On Wednesday morning, Public Security Minister Gilad Erdan presented matters a tad crudely on Kan Radio. Abu al-Ata, he said, was assassinated because of “his responsibility for firing rockets and because he was a hindrance to the arrangement negotiations with Hamas.”
Hence the Israeli army’s unusual conduct over the past two days. In recent years, every time the Islamic Jihad or “unruly” members opened fire, Israel smote Hamas, arguing that it was the only responsible party in the Strip. This time, the message is the opposite: The army is carefully trying to target only Islamic Jihad and its operatives.
IDF Spokesman Brig. Gen. Hidai Zilberman even stressed, when talking with the press Wednesday morning, the wish to limit collateral damage. “We won’t demolish five- or six-story buildings in the heart of Gaza,” he said. “We understand we’re walking a tightrope. We attacked only Islamic Jihad without harming people who aren’t involved. We have other Islamic Jihad targets we can attack if necessary.”
The consideration isn’t just one of values but what is advantageous. There is an assessment that Hamas could choose to stay on the fence as long as the civilian population remains outside the conflict arena.
What Zilberman didn’t say outright, but is pretty clear from observing events, is that the army isn’t pushing for a ground operation in Gaza. In fact, the army seems to be trying to do everything possible to end the current conflict quickly. But developments don’t depend just on Hamas’ restraint or a direct hit from an isolated rocket. They also depend on Netanyahu’s position.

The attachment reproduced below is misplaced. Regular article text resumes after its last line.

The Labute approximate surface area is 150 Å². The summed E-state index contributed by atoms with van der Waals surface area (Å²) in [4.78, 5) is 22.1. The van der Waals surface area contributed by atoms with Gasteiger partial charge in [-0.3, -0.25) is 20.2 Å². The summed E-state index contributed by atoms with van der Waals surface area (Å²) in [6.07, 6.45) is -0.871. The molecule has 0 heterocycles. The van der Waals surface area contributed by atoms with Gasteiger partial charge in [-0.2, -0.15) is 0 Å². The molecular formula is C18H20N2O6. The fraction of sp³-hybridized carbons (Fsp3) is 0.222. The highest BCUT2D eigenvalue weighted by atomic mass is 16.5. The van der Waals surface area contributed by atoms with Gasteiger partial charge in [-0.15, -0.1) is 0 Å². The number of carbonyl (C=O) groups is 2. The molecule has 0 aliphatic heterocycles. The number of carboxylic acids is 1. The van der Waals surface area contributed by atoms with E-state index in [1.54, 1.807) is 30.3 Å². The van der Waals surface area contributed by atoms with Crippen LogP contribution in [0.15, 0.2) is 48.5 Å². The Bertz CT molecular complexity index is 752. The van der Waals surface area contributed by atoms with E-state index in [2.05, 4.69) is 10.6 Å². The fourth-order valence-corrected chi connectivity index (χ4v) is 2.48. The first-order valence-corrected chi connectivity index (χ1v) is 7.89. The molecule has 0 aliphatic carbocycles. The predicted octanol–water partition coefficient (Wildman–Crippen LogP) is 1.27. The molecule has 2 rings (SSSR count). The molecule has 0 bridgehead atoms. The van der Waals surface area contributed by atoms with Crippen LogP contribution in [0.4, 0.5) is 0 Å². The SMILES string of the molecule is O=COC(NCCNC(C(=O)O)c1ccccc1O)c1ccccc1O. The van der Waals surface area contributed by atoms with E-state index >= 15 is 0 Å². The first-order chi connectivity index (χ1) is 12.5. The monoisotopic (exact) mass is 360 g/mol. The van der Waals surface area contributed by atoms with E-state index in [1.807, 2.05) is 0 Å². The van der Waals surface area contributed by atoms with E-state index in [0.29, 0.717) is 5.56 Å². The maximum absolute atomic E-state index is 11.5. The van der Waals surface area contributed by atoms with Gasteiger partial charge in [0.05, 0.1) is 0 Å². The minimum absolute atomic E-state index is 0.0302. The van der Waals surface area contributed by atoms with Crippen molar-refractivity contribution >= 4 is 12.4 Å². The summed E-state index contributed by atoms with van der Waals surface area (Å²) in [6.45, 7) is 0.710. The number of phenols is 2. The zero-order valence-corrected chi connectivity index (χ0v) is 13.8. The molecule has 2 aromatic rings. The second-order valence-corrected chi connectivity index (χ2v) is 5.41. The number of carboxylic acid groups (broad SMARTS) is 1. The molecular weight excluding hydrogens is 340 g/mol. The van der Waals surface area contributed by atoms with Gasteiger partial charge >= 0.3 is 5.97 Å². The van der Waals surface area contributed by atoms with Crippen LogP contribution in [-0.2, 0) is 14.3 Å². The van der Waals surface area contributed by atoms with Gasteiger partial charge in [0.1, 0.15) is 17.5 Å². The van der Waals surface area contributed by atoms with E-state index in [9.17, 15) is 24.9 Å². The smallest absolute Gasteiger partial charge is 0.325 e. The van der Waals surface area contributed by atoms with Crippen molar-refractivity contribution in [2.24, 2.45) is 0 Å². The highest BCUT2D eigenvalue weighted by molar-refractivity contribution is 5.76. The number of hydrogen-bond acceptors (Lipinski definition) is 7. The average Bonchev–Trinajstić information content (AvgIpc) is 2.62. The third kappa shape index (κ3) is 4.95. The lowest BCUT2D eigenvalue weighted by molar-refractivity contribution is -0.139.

For now, matters are working well for the prime minister. On the military front, Abu al-Ata was “neutralized” and maybe progress can be made on the arrangement with Hamas. On the political front, against the backdrop of the military friction, the idea of a Kahol Lavan minority government may be dead, somewhat strengthening the possibility of an accelerated negotiation between Benny Gantz’s party and Netanyahu’s Likud. The question is whether Netanyahu will aim to wrap it up soon or whether he thinks that continuing to fight in Gaza, at a limited intensity, continues to serve his purpose.
There is no doubt that there were operational considerations behind targeting the Islamic Jihad leader, as Israel’s chief of staff and the Shin Bet security service chief openly admitted. But the assumption that there is total separation between security considerations and the sensitive political reality, as some TV commentators stubbornly insist, just doesn’t make sense. Netanyahu would have to be a saint in order not to factor in those considerations, as the final stage of the complicated government coalition talks approaches, and ahead of the decision whether to file three indictments against him. The military discussion is not divorced from the political background.